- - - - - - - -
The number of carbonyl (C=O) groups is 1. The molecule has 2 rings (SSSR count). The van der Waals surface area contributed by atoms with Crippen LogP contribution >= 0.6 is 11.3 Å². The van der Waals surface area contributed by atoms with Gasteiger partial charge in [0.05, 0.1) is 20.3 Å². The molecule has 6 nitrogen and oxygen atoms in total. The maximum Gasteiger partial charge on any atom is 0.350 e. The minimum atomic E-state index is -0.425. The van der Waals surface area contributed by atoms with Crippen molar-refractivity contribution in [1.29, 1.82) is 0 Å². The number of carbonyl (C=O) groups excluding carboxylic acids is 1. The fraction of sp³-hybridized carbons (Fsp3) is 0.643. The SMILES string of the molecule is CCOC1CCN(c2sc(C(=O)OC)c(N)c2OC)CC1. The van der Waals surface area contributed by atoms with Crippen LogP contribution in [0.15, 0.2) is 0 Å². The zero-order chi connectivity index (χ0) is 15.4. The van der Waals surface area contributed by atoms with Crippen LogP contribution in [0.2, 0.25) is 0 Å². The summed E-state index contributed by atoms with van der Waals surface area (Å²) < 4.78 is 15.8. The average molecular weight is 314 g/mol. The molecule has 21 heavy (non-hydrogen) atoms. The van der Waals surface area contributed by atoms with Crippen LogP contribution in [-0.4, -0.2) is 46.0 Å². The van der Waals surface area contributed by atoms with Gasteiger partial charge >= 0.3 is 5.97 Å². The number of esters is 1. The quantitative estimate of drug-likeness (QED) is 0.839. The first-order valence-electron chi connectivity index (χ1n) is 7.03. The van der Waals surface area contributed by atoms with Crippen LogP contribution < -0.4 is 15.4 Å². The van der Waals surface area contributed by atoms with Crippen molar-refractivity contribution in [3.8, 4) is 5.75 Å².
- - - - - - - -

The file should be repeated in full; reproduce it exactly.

The number of carbonyl (C=O) groups is 1. The molecule has 2 rings (SSSR count). The van der Waals surface area contributed by atoms with Crippen LogP contribution >= 0.6 is 11.3 Å². The van der Waals surface area contributed by atoms with Gasteiger partial charge in [0.05, 0.1) is 20.3 Å². The molecule has 6 nitrogen and oxygen atoms in total. The maximum Gasteiger partial charge on any atom is 0.350 e. The minimum atomic E-state index is -0.425. The van der Waals surface area contributed by atoms with Crippen molar-refractivity contribution in [1.29, 1.82) is 0 Å². The number of carbonyl (C=O) groups excluding carboxylic acids is 1. The fraction of sp³-hybridized carbons (Fsp3) is 0.643. The SMILES string of the molecule is CCOC1CCN(c2sc(C(=O)OC)c(N)c2OC)CC1. The van der Waals surface area contributed by atoms with Crippen LogP contribution in [0.15, 0.2) is 0 Å². The zero-order chi connectivity index (χ0) is 15.4. The van der Waals surface area contributed by atoms with Crippen LogP contribution in [0.2, 0.25) is 0 Å². The summed E-state index contributed by atoms with van der Waals surface area (Å²) < 4.78 is 15.8. The average molecular weight is 314 g/mol. The molecule has 21 heavy (non-hydrogen) atoms. The van der Waals surface area contributed by atoms with Crippen LogP contribution in [-0.4, -0.2) is 46.0 Å². The van der Waals surface area contributed by atoms with Gasteiger partial charge >= 0.3 is 5.97 Å². The number of esters is 1. The quantitative estimate of drug-likeness (QED) is 0.839. The first-order valence-electron chi connectivity index (χ1n) is 7.03. The van der Waals surface area contributed by atoms with Crippen LogP contribution < -0.4 is 15.4 Å². The van der Waals surface area contributed by atoms with Crippen molar-refractivity contribution in [3.8, 4) is 5.75 Å².